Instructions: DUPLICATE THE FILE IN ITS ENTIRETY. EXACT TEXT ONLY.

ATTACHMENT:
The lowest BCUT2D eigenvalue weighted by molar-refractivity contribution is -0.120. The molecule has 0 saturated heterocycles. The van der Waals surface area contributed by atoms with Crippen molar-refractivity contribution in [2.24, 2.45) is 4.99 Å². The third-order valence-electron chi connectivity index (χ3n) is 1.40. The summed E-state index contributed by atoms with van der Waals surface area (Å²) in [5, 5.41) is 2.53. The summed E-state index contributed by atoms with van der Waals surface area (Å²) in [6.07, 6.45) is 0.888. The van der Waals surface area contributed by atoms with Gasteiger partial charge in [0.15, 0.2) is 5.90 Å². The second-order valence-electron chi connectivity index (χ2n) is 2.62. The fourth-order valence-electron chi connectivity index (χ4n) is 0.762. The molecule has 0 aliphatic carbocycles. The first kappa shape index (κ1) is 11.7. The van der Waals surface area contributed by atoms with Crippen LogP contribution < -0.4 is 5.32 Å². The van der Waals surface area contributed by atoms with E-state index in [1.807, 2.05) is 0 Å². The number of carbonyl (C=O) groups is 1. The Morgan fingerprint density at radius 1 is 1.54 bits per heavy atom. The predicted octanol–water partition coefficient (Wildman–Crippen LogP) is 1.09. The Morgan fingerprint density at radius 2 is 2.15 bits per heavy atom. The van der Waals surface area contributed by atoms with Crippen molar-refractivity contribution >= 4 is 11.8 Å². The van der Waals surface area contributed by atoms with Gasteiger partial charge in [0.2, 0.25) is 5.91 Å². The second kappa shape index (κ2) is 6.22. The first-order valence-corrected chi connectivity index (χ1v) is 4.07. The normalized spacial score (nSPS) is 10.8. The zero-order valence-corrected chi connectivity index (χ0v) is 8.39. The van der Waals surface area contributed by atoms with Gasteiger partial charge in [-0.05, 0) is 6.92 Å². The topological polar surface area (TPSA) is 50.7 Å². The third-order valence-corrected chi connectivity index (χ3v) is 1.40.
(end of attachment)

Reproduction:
The lowest BCUT2D eigenvalue weighted by molar-refractivity contribution is -0.120. The molecule has 0 saturated heterocycles. The van der Waals surface area contributed by atoms with Crippen molar-refractivity contribution in [2.24, 2.45) is 4.99 Å². The third-order valence-electron chi connectivity index (χ3n) is 1.40. The summed E-state index contributed by atoms with van der Waals surface area (Å²) in [5, 5.41) is 2.53. The summed E-state index contributed by atoms with van der Waals surface area (Å²) in [6.07, 6.45) is 0.888. The van der Waals surface area contributed by atoms with Gasteiger partial charge in [0.15, 0.2) is 5.90 Å². The second-order valence-electron chi connectivity index (χ2n) is 2.62. The fourth-order valence-electron chi connectivity index (χ4n) is 0.762. The molecule has 0 aliphatic carbocycles. The first kappa shape index (κ1) is 11.7. The van der Waals surface area contributed by atoms with Crippen LogP contribution < -0.4 is 5.32 Å². The van der Waals surface area contributed by atoms with E-state index in [1.807, 2.05) is 0 Å². The number of carbonyl (C=O) groups is 1. The Morgan fingerprint density at radius 1 is 1.54 bits per heavy atom. The predicted octanol–water partition coefficient (Wildman–Crippen LogP) is 1.09. The Morgan fingerprint density at radius 2 is 2.15 bits per heavy atom. The van der Waals surface area contributed by atoms with Crippen molar-refractivity contribution >= 4 is 11.8 Å². The van der Waals surface area contributed by atoms with Gasteiger partial charge in [0.2, 0.25) is 5.91 Å². The second kappa shape index (κ2) is 6.22. The first-order valence-corrected chi connectivity index (χ1v) is 4.07. The normalized spacial score (nSPS) is 10.8. The zero-order valence-corrected chi connectivity index (χ0v) is 8.39. The van der Waals surface area contributed by atoms with Gasteiger partial charge in [-0.05, 0) is 6.92 Å². The topological polar surface area (TPSA) is 50.7 Å². The third-order valence-corrected chi connectivity index (χ3v) is 1.40.